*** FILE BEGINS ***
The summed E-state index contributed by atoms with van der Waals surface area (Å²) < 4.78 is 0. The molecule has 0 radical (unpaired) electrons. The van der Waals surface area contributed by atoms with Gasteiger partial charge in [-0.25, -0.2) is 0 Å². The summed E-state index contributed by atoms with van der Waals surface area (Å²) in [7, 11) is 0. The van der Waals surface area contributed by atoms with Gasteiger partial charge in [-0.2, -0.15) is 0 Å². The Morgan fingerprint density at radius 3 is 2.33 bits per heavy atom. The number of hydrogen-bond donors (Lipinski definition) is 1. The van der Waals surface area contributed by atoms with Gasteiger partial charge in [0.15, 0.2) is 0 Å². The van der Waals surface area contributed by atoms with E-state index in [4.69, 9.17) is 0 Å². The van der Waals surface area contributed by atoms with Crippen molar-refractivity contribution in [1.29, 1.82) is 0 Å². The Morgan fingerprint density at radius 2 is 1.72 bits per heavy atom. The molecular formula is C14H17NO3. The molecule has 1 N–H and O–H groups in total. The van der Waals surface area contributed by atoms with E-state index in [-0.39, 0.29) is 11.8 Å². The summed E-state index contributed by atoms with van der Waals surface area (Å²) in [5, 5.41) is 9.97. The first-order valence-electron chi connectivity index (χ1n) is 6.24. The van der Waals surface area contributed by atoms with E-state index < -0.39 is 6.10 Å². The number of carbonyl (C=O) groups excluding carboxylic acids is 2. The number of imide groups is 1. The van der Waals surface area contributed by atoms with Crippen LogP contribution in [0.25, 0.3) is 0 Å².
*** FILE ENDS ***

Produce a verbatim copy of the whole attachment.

The summed E-state index contributed by atoms with van der Waals surface area (Å²) < 4.78 is 0. The molecule has 0 radical (unpaired) electrons. The van der Waals surface area contributed by atoms with Gasteiger partial charge in [-0.25, -0.2) is 0 Å². The summed E-state index contributed by atoms with van der Waals surface area (Å²) in [7, 11) is 0. The van der Waals surface area contributed by atoms with Gasteiger partial charge in [-0.2, -0.15) is 0 Å². The Morgan fingerprint density at radius 3 is 2.33 bits per heavy atom. The number of hydrogen-bond donors (Lipinski definition) is 1. The van der Waals surface area contributed by atoms with Gasteiger partial charge in [0.15, 0.2) is 0 Å². The van der Waals surface area contributed by atoms with E-state index in [4.69, 9.17) is 0 Å². The van der Waals surface area contributed by atoms with Crippen molar-refractivity contribution in [1.29, 1.82) is 0 Å². The Morgan fingerprint density at radius 2 is 1.72 bits per heavy atom. The molecular formula is C14H17NO3. The molecule has 1 N–H and O–H groups in total. The van der Waals surface area contributed by atoms with E-state index in [-0.39, 0.29) is 11.8 Å². The summed E-state index contributed by atoms with van der Waals surface area (Å²) in [5, 5.41) is 9.97. The first-order valence-electron chi connectivity index (χ1n) is 6.24. The van der Waals surface area contributed by atoms with E-state index < -0.39 is 6.10 Å². The number of carbonyl (C=O) groups excluding carboxylic acids is 2. The number of imide groups is 1. The van der Waals surface area contributed by atoms with Crippen LogP contribution in [0.25, 0.3) is 0 Å².